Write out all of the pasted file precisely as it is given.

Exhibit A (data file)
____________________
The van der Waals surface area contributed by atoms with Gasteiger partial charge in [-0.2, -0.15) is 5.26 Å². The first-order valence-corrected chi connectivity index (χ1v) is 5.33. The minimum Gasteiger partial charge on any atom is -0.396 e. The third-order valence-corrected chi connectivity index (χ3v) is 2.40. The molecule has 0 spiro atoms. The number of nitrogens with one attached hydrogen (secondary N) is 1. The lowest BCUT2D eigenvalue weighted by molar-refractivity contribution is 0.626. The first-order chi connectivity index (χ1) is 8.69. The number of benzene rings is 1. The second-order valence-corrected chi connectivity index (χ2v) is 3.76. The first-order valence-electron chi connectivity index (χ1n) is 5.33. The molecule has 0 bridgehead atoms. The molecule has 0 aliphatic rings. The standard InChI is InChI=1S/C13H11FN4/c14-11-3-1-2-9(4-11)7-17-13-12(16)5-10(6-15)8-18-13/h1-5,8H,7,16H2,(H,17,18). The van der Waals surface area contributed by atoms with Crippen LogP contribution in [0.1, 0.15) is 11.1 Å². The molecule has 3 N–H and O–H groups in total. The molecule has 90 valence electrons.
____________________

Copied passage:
The van der Waals surface area contributed by atoms with Gasteiger partial charge in [-0.2, -0.15) is 5.26 Å². The first-order valence-corrected chi connectivity index (χ1v) is 5.33. The minimum Gasteiger partial charge on any atom is -0.396 e. The third-order valence-corrected chi connectivity index (χ3v) is 2.40. The molecule has 0 spiro atoms. The number of nitrogens with one attached hydrogen (secondary N) is 1. The lowest BCUT2D eigenvalue weighted by molar-refractivity contribution is 0.626. The first-order chi connectivity index (χ1) is 8.69. The number of benzene rings is 1. The second-order valence-corrected chi connectivity index (χ2v) is 3.76. The first-order valence-electron chi connectivity index (χ1n) is 5.33. The molecule has 0 bridgehead atoms. The molecule has 0 aliphatic rings. The standard InChI is InChI=1S/C13H11FN4/c14-11-3-1-2-9(4-11)7-17-13-12(16)5-10(6-15)8-18-13/h1-5,8H,7,16H2,(H,17,18). The van der Waals surface area contributed by atoms with Crippen LogP contribution in [0.1, 0.15) is 11.1 Å². The molecule has 3 N–H and O–H groups in total. The molecule has 90 valence electrons.